“The Devil and Tom Walker” pgs. 153 – 161
1) Based on the detail about he pirate’s buried gold, what possible plot developments
are now allowed or predictable?
2) What is an archetype on this page?
1) How does the description of Tom’s house affect the mood of the story? What
diction is significant in developing this mood?
2) What female stereotype is Irving drawing on here?
3) In the right column, the first paragraph, what diction heightens the mood? What
might Irving’s purpose be in creating this mood?
1) How do the details describing the dark man make him special and strange?
2) What might the great tree, rotten at the core, symbolize?
3) What conclusion can you draw from the fact that these men’s names have been
hacked into the trees and the fact that the black man carries an ax?
1) What range of evil activity does the first paragraph in the left column attribute to
2) What is Irving saying about his own society?
1) What do you think the conditions of the bargain are?
2) What is the meaning of the black fingerprint branded into Tom’s forehead, and
what does it imply about Tom’s future?
3) What do you think has happened to Tom’s wife?
1) What is the mood of the second paragraph in the left column? How does this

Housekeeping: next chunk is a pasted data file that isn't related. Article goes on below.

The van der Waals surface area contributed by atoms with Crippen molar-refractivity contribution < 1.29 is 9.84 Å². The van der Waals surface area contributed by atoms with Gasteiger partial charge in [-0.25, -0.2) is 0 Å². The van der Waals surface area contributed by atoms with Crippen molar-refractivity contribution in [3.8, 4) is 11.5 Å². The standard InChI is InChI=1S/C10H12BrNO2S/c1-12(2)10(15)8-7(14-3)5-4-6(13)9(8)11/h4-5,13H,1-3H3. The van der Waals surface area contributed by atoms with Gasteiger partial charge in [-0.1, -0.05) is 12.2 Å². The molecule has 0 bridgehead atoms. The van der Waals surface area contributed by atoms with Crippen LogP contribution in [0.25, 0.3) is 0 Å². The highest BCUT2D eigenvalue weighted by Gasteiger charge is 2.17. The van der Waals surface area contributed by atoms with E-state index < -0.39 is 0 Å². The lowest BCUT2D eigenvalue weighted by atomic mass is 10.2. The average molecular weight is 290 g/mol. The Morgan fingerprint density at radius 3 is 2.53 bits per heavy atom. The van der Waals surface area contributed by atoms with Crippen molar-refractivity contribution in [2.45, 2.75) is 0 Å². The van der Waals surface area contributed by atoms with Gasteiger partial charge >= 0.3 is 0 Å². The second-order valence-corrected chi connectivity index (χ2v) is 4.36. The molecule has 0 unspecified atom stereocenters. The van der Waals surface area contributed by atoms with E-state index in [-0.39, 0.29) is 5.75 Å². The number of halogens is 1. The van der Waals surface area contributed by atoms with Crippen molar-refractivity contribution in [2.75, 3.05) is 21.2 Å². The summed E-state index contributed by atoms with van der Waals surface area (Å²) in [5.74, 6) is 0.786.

heighten the suspense?
2) What “generally understood” terms does the narrator refer to here? Why do you
think he doesn’t state the terms explicitly?
1) How does the plot development of Tom being a money lender and the change of
setting affect the mood?
2) Look at the paragraph in the right column that starts with “Thus Tom was the
universal friend of the needy…”. What is Irving actually saying here? Why is it
1) What do you think is going to happen to Tom?
2) What aspect of society is Irving satirizing in showing the way Tom has changed?
3) How does the mood on this page shift? What is the effect of this anecdote about
4) What is ironic on this page and why?
1) What is the mood of the story at the end? What view of the wrongdoer does this
2) What is the main point of the story?
Explain five ways this story fits into the Romantic Era: